Acupuncture ‘helps women fall pregnant’: the Sun has got this badly wrong

Does acupuncture help women get pregnant? According to a recent article in the Sun online, the answer to this question is yes, most definitely.

The paper even boldly stated that acupuncture ‘doubles the chances of a woman falling pregnant compared to the medication’ and then continued much in the same vein, praising the value of acupuncture in no uncertain terms:

[Acupuncture] was compared to popular drugs used to boost ovulation with scientists finding acupuncture increased the chance of pregnancy to 43.3 per cent compared to 20 per cent through the medication.

Dr Zhiguang Hu, who led the research conducted at the Mawangdui Hospital of Hunan Province in China, said: ‘One important mechanism responsible for the fertility treatment success with acupuncture is hormonal regulation.

‘And the study confirms that acupuncture normalises prolactin levels more rapidly than receiving fertility medications.’

The study, published in the Journal of Clinical Acupuncture, examined 60 female patients who were struggling to conceive due to hyperprolactinemia, a condition where there are higher levels of the hormone prolactin than normal in the blood…

Women who cannot have children often get exceedingly desperate and are therefore prone to try any method that promises help. I am sure that an article like this gives a great boost to the acupuncture industry in Britain and elsewhere. If a relatively simple intervention like acupuncture can do the trick, why not?

But are the findings reported in the Sun credible? After reading the article carefully, my alarm bells were ringing loud and clear, and I felt I needed to find out. What I discovered was far from reassuring.

The first surprise was that I could not find any reference to a ‘Journal of Clinical Acupuncture. No publication with this name is listed in Medline, and various other searches were equally unsuccessful. I did find a journal called International Journal of Clinical Acupuncture, but in its pages I was unable to locate the article in question.

What is more, I also could not find anything about a Dr Zhiguang Hu from the the Mawangdui Hospital of Hunan Province in China. And crucially, I could not find any trace of the study referred to in the Sun article.

Yes, that is puzzling but it does not necessarily mean a lot. However, it did mean that I had very little to go on when trying to assess the validity of the actual trial. All the information I had was that 60 women suffering from hyperprolactinemia, a hormonal unbalance that can prevent pregnancies, with an unfulfilled pregnancy wish were treated either with acupuncture or with conventional drugs. A significantly larger proportion of the acupuncture-treated patients got pregnant. From that I cannot conclude much. Nevertheless, this information allows me to make the following three points:

— The study was too small to allow far-reaching conclusions such as those reported by the Sun.

— Even if the study had been rigorous and its findings valid, one would still need independent replications before making optimistic statements.

We know from several investigations that perilously close to 100 per cent of Chinese acupuncture trials report positive results, no matter what condition is being treated. This means that we have to take such publications with more than a little pinch of salt.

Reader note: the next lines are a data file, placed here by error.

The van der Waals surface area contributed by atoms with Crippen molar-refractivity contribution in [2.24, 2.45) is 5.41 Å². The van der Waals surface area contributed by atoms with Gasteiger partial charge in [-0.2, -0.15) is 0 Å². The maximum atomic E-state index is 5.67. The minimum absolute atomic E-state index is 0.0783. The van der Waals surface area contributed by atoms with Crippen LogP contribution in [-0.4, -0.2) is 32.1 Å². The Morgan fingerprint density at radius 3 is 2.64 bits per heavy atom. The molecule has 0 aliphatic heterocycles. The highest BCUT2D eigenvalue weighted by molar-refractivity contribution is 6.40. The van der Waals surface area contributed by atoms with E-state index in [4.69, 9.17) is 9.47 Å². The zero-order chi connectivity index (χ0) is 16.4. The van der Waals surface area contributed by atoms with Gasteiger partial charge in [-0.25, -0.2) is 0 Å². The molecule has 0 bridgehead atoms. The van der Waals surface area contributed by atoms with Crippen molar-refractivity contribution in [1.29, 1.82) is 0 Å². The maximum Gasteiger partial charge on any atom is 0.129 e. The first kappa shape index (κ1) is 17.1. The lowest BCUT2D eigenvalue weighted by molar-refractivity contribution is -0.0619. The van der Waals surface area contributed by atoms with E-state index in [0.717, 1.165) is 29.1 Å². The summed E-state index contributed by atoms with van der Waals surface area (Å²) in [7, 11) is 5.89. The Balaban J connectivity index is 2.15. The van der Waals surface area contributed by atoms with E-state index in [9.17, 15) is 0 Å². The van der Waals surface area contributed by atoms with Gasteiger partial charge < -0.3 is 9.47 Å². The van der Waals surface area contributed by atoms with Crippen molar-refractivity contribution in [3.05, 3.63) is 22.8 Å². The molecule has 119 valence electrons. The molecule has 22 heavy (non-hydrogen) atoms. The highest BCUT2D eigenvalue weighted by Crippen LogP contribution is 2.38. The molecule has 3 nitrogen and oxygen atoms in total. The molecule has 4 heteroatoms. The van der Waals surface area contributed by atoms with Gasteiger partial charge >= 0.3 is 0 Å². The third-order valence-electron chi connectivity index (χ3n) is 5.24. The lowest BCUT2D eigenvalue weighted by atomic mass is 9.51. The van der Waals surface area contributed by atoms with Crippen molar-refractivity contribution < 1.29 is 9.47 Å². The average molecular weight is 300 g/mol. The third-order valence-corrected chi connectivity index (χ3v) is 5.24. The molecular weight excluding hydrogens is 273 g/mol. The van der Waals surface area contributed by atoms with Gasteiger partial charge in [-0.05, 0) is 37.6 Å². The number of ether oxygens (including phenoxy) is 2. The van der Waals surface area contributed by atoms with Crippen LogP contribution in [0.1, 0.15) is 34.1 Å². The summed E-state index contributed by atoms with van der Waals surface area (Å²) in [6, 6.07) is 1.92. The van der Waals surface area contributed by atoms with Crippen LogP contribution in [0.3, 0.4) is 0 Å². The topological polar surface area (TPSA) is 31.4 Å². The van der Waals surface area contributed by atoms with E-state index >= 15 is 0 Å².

Even if a couple of sound replications were available, the Sun would still have misreported this study very badly. Stating that it shows that acupuncture ‘doubles the chances of a woman falling pregnant compared to the medication’ is simply not true.

All that trial might possibly reveal is that a specific sub-set of women who have difficulties getting pregnant, namely those suffering from hyperprolactinemia, might benefit. The difference between these two statements should be clear to any responsible journalist.

A decent newspaper article might also have included a little background research on the subject of acupuncture as a treatment of sub-fertility. There are lots of studies of acupuncture and assisted conception. However, they do not apply here, since the women in our trial had no embryo transfer or other assistance. There is also some previous research on acupuncture for unassisted conception. Here are the crucial bits of the conclusions of two recent reviews summarising this evidence:

‘Well-designed, multi-centre, prospective randomised controlled studies are still needed to provide more reliable and valid scientific evidence’ on the efficacy of acupuncture for female infertility.

Although acupuncture has gained increasing popularity in the management of sub-fertility, its effectiveness has remained controversial.

Responsible journalism might therefore have spotted that the assumption of acupuncture doubling the chances of a woman falling pregnant is a trifle far-fetched, to say the least. There is quite simply no good evidence to back up such a broad claim.

If I were flippant, I would say that a woman’s best chance of getting pregnant after acupuncture is to sleep with her acupuncturist. But let’s not go there — let’s be more constructive and conclude that poor health journalism is sadly prevalent when it comes to alternative therapies and can do a lot of damage. False hopes will lead to bitter disappointments and more human suffering.

Moreover, bogus treatments will inevitably be a drain on patients’ finances.

Health writers and editors must be aware of their responsibility and stop writing promotional nonsense about acupuncture or any other subject. Desperate patients deserve better than my somewhat doubtful humour and even more doubtful advice from health writers.